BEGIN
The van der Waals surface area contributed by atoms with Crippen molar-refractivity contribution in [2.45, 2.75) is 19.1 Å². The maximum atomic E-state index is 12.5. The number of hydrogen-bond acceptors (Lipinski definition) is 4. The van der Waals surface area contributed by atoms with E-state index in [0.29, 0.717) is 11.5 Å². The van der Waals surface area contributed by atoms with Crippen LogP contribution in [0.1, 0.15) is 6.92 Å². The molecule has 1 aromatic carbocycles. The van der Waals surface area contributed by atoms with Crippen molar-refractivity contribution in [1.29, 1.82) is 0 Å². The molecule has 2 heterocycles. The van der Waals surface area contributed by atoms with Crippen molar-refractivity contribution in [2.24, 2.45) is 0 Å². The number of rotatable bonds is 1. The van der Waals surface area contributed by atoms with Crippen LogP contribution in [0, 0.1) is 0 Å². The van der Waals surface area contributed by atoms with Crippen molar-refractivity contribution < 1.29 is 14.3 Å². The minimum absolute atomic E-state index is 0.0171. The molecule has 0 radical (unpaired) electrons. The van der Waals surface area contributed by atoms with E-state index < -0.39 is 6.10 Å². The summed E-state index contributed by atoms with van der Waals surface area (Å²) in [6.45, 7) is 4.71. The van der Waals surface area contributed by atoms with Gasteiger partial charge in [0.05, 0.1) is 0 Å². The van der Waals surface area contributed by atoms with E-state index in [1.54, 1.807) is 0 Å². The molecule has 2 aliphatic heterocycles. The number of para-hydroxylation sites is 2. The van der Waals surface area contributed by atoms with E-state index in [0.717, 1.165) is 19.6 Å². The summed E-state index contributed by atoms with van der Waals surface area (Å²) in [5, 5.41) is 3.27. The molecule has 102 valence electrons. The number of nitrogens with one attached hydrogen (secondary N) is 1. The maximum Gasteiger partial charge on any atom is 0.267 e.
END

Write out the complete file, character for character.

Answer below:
The van der Waals surface area contributed by atoms with Crippen molar-refractivity contribution in [2.45, 2.75) is 19.1 Å². The maximum atomic E-state index is 12.5. The number of hydrogen-bond acceptors (Lipinski definition) is 4. The van der Waals surface area contributed by atoms with E-state index in [0.29, 0.717) is 11.5 Å². The van der Waals surface area contributed by atoms with Crippen LogP contribution in [0.1, 0.15) is 6.92 Å². The molecule has 1 aromatic carbocycles. The van der Waals surface area contributed by atoms with Crippen molar-refractivity contribution in [1.29, 1.82) is 0 Å². The molecule has 2 heterocycles. The van der Waals surface area contributed by atoms with Crippen molar-refractivity contribution in [2.24, 2.45) is 0 Å². The number of rotatable bonds is 1. The van der Waals surface area contributed by atoms with Crippen LogP contribution in [0, 0.1) is 0 Å². The van der Waals surface area contributed by atoms with Crippen molar-refractivity contribution < 1.29 is 14.3 Å². The minimum absolute atomic E-state index is 0.0171. The molecule has 0 radical (unpaired) electrons. The van der Waals surface area contributed by atoms with E-state index < -0.39 is 6.10 Å². The summed E-state index contributed by atoms with van der Waals surface area (Å²) in [6.45, 7) is 4.71. The van der Waals surface area contributed by atoms with Gasteiger partial charge in [0.05, 0.1) is 0 Å². The van der Waals surface area contributed by atoms with E-state index in [1.54, 1.807) is 0 Å². The molecule has 2 aliphatic heterocycles. The number of para-hydroxylation sites is 2. The van der Waals surface area contributed by atoms with E-state index in [0.717, 1.165) is 19.6 Å². The summed E-state index contributed by atoms with van der Waals surface area (Å²) in [5, 5.41) is 3.27. The molecule has 102 valence electrons. The number of nitrogens with one attached hydrogen (secondary N) is 1. The maximum Gasteiger partial charge on any atom is 0.267 e.